Terrain crawling tech lets the 2009 Range Rover Sport HSE maintain its rugged reputation, but an upscale price means luxury elements, such as real wood trim and a refrigerator in the console. Off-road enthusiasts may think the lack of a fold-down windshield keeps the Range Rover Sport in the soft-road class, but this tank enhances its locking differentials with an air suspension that moves it into high-clearance mode. Terrain programs fine-tune the Range Rover's handling for the slippery and jagged.
The basics of cabin tech are here, including navigation and cell phone integration, but integration is poor. The navigation system gets shoehorned into the top of the dashboard, with completely separate controls and display from the stereo system. The voice command system seems to come from another vehicle entirely. But there are a few highlights, such as the Harmon Kardon audio system and the nav system's off-road mode.
Test the tech: Sport SUV
Land Rover's designation of this Range Rover as a sport model suggests that it handles on-road conditions better than its stable mates. We put this sport to the test by subjecting it to the same testing we gave the Porsche Cayenne GTS a couple of weeks earlier. The Range Rover Sport is a full two inches lower than the standard Range Rover, in both standard and off-road modes. The Cayenne GTS, also designed as a more road-worthy model, is about an inch and a half lower than the standard Cayenne. Both the Range Rover Sport and the Cayenne GTS have adjustable air suspensions and multiple off-road modes, which can be set from a cluster of controls on the console.
For our test, we ran the Range Rover Sport over the same rough section of pavement in San Francisco where we rated the comfort of the Cayenne GTS' different suspension modes. We took the Range Rover Sport over the course with its suspension in normal, road mode, and noted that it was a rougher ride than we found in the Cayenne GTS. Unfortunately, the Range Rover Sport doesn't have a Comfort mode or a Sport mode for its suspension, as the Cayenne GTS did, so our different tests involved trying out its suspension settings.
We first put the Ranger Rover Sport's suspension into its highest mode, giving it 8.9 inches of ground clearance, and drove it along our route. The ride was slightly rougher than in standard mode, delivering stronger jolts to the cabin from imperfections in the pavement and potholes. We then put the vehicle into the third of its five terrain programs, this one designed for mud. With this program, the vehicle keeps its torque low to avoid spinning tires and maximum speed is about 15 mph. The ride seemed slightly rougher than the on-road mode. We also put the Ranger Rover Sport into its most extreme, rock crawler mode. Again the speed was severely limited, and the ride quality was about the same as the mud mode.
Overall, we found these suspension tests, although illuminating as to the behavior of the car, weren't really comparable to the Cayenne GTS. For one, we couldn't drive the Range Rover Sport at 30 mph for all tests, so the comfort level isn't comparable. Also, the Range Rover Sport's terrain settings aren't about changing the ride quality for the passengers, but about getting over the rough stuff.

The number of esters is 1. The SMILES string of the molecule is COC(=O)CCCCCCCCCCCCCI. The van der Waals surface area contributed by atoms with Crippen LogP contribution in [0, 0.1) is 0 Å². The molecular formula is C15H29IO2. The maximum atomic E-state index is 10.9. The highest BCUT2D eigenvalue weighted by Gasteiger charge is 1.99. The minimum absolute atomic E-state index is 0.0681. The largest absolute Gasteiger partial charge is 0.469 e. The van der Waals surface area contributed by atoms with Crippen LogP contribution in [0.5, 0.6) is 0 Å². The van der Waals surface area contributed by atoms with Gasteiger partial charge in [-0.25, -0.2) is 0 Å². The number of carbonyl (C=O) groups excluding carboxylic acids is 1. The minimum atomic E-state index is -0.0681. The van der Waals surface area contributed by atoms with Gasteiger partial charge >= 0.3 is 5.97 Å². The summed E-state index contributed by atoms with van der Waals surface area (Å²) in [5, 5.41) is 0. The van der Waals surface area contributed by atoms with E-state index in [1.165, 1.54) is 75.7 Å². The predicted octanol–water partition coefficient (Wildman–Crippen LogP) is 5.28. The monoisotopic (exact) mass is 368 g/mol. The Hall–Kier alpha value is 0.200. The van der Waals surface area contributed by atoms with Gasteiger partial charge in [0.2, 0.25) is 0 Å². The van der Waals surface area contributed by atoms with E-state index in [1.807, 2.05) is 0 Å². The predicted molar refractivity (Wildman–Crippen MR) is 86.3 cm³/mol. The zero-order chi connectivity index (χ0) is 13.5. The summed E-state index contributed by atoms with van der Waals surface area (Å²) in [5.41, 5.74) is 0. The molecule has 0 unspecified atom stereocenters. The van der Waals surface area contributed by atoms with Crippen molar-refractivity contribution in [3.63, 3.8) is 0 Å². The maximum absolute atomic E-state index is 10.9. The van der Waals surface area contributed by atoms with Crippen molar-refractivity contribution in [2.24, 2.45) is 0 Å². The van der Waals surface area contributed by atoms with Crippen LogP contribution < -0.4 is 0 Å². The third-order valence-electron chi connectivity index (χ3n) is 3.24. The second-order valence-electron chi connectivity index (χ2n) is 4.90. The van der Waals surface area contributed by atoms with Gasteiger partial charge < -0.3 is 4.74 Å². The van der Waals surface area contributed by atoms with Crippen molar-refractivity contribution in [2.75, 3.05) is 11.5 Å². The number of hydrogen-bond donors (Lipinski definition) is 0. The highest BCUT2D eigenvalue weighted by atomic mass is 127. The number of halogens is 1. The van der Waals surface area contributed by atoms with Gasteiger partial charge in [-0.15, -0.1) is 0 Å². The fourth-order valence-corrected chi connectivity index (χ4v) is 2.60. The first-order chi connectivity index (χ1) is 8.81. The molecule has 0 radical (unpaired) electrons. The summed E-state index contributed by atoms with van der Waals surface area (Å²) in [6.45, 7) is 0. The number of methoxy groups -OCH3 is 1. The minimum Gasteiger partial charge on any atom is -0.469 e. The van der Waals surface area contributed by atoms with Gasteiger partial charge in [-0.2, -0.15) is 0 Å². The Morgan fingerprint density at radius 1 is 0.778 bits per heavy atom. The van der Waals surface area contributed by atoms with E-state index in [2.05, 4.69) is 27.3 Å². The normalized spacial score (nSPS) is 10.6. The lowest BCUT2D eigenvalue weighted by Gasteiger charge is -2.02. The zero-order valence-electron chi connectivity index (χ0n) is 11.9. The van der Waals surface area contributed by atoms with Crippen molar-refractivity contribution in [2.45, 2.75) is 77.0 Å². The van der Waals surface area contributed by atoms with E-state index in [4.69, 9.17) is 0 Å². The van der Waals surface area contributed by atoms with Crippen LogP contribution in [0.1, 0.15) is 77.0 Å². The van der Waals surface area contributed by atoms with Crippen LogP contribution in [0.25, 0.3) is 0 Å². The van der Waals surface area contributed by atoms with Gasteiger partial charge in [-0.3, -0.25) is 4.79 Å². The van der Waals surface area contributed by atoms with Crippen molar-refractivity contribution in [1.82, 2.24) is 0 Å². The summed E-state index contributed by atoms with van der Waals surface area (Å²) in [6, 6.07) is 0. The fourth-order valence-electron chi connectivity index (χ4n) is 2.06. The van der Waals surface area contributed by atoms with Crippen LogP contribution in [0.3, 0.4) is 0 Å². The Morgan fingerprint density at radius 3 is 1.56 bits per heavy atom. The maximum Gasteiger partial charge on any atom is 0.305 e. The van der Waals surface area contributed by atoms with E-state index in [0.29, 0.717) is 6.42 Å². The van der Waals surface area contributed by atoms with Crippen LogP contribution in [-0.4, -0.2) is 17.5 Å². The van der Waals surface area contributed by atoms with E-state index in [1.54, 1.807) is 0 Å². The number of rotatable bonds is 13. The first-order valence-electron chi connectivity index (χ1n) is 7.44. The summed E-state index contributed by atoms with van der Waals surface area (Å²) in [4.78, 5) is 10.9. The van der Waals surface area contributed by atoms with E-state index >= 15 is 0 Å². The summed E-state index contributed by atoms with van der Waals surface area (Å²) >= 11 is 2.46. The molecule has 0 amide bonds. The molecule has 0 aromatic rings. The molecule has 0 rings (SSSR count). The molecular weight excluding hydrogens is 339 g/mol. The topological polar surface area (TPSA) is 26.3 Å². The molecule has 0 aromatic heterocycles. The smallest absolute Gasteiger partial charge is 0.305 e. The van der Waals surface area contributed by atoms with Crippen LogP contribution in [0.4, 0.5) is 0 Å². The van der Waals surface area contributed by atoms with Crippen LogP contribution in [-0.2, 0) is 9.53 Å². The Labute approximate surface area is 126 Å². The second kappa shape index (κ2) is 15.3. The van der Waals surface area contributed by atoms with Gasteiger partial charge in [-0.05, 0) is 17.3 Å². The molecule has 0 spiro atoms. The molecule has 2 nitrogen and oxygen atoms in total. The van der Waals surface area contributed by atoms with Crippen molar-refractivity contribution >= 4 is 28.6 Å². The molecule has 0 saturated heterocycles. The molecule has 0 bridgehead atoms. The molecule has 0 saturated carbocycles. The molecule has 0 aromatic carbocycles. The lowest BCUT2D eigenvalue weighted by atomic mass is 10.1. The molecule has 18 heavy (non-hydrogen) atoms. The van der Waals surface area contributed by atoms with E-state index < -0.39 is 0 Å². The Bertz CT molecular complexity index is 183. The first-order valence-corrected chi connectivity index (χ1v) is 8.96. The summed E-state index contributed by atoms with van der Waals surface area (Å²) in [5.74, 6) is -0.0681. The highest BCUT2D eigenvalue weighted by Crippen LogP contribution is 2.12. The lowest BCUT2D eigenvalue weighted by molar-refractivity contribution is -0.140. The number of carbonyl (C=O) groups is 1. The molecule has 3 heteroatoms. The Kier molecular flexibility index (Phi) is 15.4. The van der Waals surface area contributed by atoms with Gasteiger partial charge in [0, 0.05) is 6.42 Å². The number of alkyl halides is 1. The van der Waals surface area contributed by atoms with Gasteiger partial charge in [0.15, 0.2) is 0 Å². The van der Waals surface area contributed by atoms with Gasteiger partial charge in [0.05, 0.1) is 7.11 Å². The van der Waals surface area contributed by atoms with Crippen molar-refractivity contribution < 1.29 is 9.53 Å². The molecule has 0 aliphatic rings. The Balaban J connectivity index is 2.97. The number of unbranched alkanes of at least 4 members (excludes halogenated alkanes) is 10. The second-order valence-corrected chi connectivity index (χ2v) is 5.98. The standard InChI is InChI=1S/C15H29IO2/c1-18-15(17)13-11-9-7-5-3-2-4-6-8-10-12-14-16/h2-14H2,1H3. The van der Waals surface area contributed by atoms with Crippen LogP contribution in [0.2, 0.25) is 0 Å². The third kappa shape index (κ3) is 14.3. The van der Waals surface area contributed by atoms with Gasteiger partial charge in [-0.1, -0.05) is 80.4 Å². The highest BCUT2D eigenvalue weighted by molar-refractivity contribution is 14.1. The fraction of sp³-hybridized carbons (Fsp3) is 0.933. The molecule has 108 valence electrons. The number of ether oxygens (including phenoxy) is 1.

As a better comparison, we drove the Range Rover Sport over the same twisty sections of road we had driven the Cayenne GTS. With the transmission in Sport mode, we pushed the Range Rover hard around the corners. Where the Cayenne GTS felt like a sports car, the Range Rover Sport floated on its suspension. The big tires seemed to grip well enough, but the body of the car didn't feel screwed down, tempering our speed. And where the Cayenne GTS delivered precise handling, the Range Rover Sport showed a lot of understeer as we maneuvered our way through the turns.
In the cabin
The cabin tech in the 2009 Range Rover Sport doesn't look any different from that in the 2006 Range Rover Sport we reviewed. Although some of the features seemed impressive in that earlier model, the competitive landscape has changed. The navigation system, for example, is merely adequate when compared with what's available today.
The Range Rover Sport presents the driver with a massive console and instrument panel holding a bank of plastic buttons and a small, green monochrome display. The standard navigation system uses its own touch-screen LCD, set in the middle of the dashboard. No audio or phone information is shown on the LCD. We do like the keypad on the instrument panel, which makes it easy to dial phone numbers with a Bluetooth-paired phone. Two phone buttons on the steering wheel let you initiate and end phone calls. There is also a voice command button on the steering wheel, but it only works with the navigation system. When we delved into its help menus, it told us we could use the command "Display audio information," along with a few similar commands, but none of these had any effect.
The navigation system does standard route guidance, offering a choice of three routes to a destination. It is DVD-based, but seemed quick enough to calculate routes, although we did notice some delays when it needed to call up a list of cities, for example. Appropriate for the Range Rover Sport, the navigation system offers latitude/longitude entry for destinations, along with the other more common address and point of interest. Also accessible in the navigation system is an off-road mode, which accepts that the vehicle won't be traveling on any roads in its database, and will record a breadcrumb trail of the car's route, making it easy to find your way back out of whatever you've gotten yourself into.